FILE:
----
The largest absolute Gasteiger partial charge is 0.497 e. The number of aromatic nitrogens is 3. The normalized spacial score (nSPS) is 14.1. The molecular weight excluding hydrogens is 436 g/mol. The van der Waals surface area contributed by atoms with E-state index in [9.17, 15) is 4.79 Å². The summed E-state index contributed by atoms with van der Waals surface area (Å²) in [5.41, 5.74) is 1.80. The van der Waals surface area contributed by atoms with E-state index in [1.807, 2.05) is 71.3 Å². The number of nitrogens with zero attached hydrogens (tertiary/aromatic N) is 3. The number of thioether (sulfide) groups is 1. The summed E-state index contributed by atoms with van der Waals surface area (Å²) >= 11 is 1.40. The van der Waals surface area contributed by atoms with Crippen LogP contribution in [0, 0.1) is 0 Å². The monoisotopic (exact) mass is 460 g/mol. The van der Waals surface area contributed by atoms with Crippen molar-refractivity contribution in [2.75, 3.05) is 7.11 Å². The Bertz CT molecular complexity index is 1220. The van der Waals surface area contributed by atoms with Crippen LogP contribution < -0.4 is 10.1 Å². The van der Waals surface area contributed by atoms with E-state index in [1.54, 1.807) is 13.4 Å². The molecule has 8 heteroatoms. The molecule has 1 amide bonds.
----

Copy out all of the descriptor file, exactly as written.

The largest absolute Gasteiger partial charge is 0.497 e. The number of aromatic nitrogens is 3. The normalized spacial score (nSPS) is 14.1. The molecular weight excluding hydrogens is 436 g/mol. The van der Waals surface area contributed by atoms with E-state index in [9.17, 15) is 4.79 Å². The summed E-state index contributed by atoms with van der Waals surface area (Å²) in [5.41, 5.74) is 1.80. The van der Waals surface area contributed by atoms with E-state index in [1.807, 2.05) is 71.3 Å². The number of nitrogens with zero attached hydrogens (tertiary/aromatic N) is 3. The number of thioether (sulfide) groups is 1. The summed E-state index contributed by atoms with van der Waals surface area (Å²) >= 11 is 1.40. The van der Waals surface area contributed by atoms with Crippen LogP contribution in [0, 0.1) is 0 Å². The monoisotopic (exact) mass is 460 g/mol. The van der Waals surface area contributed by atoms with Crippen molar-refractivity contribution in [2.75, 3.05) is 7.11 Å². The Bertz CT molecular complexity index is 1220. The van der Waals surface area contributed by atoms with Crippen LogP contribution < -0.4 is 10.1 Å². The van der Waals surface area contributed by atoms with E-state index in [1.54, 1.807) is 13.4 Å². The molecule has 8 heteroatoms. The molecule has 1 amide bonds.